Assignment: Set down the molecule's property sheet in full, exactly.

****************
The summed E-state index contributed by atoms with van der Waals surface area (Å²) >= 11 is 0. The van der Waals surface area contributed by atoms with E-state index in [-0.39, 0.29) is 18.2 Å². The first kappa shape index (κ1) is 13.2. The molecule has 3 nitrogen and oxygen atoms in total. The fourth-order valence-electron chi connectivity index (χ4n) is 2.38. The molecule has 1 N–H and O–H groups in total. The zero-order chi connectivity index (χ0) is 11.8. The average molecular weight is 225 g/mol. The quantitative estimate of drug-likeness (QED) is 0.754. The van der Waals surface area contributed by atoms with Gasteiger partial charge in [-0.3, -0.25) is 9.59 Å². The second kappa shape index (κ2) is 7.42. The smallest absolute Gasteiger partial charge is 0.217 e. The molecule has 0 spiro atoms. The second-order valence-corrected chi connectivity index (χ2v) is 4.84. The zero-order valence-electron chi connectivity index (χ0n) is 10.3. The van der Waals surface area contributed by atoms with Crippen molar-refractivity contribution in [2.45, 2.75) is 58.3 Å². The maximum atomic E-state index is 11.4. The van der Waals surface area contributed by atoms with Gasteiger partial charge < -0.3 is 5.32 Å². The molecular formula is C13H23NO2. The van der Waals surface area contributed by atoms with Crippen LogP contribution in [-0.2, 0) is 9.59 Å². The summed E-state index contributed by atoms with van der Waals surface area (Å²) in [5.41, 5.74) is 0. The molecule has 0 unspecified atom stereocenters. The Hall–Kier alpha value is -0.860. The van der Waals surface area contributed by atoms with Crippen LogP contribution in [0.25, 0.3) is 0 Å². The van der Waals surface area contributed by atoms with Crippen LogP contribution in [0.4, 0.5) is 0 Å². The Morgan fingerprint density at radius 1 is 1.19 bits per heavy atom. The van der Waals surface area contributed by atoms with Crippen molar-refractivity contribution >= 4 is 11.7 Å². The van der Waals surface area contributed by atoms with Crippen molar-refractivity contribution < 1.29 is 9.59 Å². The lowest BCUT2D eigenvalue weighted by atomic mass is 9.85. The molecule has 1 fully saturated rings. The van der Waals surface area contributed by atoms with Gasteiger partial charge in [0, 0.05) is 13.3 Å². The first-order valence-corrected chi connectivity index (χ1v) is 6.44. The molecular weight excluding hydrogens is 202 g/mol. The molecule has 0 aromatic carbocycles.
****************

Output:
The summed E-state index contributed by atoms with van der Waals surface area (Å²) >= 11 is 0. The van der Waals surface area contributed by atoms with E-state index in [-0.39, 0.29) is 18.2 Å². The first kappa shape index (κ1) is 13.2. The molecule has 3 nitrogen and oxygen atoms in total. The fourth-order valence-electron chi connectivity index (χ4n) is 2.38. The molecule has 1 N–H and O–H groups in total. The zero-order chi connectivity index (χ0) is 11.8. The average molecular weight is 225 g/mol. The quantitative estimate of drug-likeness (QED) is 0.754. The van der Waals surface area contributed by atoms with Gasteiger partial charge in [-0.3, -0.25) is 9.59 Å². The second kappa shape index (κ2) is 7.42. The smallest absolute Gasteiger partial charge is 0.217 e. The molecule has 0 spiro atoms. The second-order valence-corrected chi connectivity index (χ2v) is 4.84. The zero-order valence-electron chi connectivity index (χ0n) is 10.3. The van der Waals surface area contributed by atoms with Crippen molar-refractivity contribution in [2.45, 2.75) is 58.3 Å². The maximum atomic E-state index is 11.4. The van der Waals surface area contributed by atoms with Gasteiger partial charge < -0.3 is 5.32 Å². The molecular formula is C13H23NO2. The van der Waals surface area contributed by atoms with Crippen LogP contribution in [-0.2, 0) is 9.59 Å². The summed E-state index contributed by atoms with van der Waals surface area (Å²) in [5.41, 5.74) is 0. The molecule has 0 unspecified atom stereocenters. The Hall–Kier alpha value is -0.860. The van der Waals surface area contributed by atoms with Crippen LogP contribution in [0.25, 0.3) is 0 Å². The van der Waals surface area contributed by atoms with Crippen LogP contribution in [0.4, 0.5) is 0 Å². The Morgan fingerprint density at radius 1 is 1.19 bits per heavy atom. The van der Waals surface area contributed by atoms with Crippen molar-refractivity contribution >= 4 is 11.7 Å². The van der Waals surface area contributed by atoms with Crippen molar-refractivity contribution < 1.29 is 9.59 Å². The lowest BCUT2D eigenvalue weighted by atomic mass is 9.85. The molecule has 1 fully saturated rings. The van der Waals surface area contributed by atoms with Gasteiger partial charge in [0, 0.05) is 13.3 Å². The first-order valence-corrected chi connectivity index (χ1v) is 6.44. The molecular weight excluding hydrogens is 202 g/mol. The molecule has 0 aromatic carbocycles.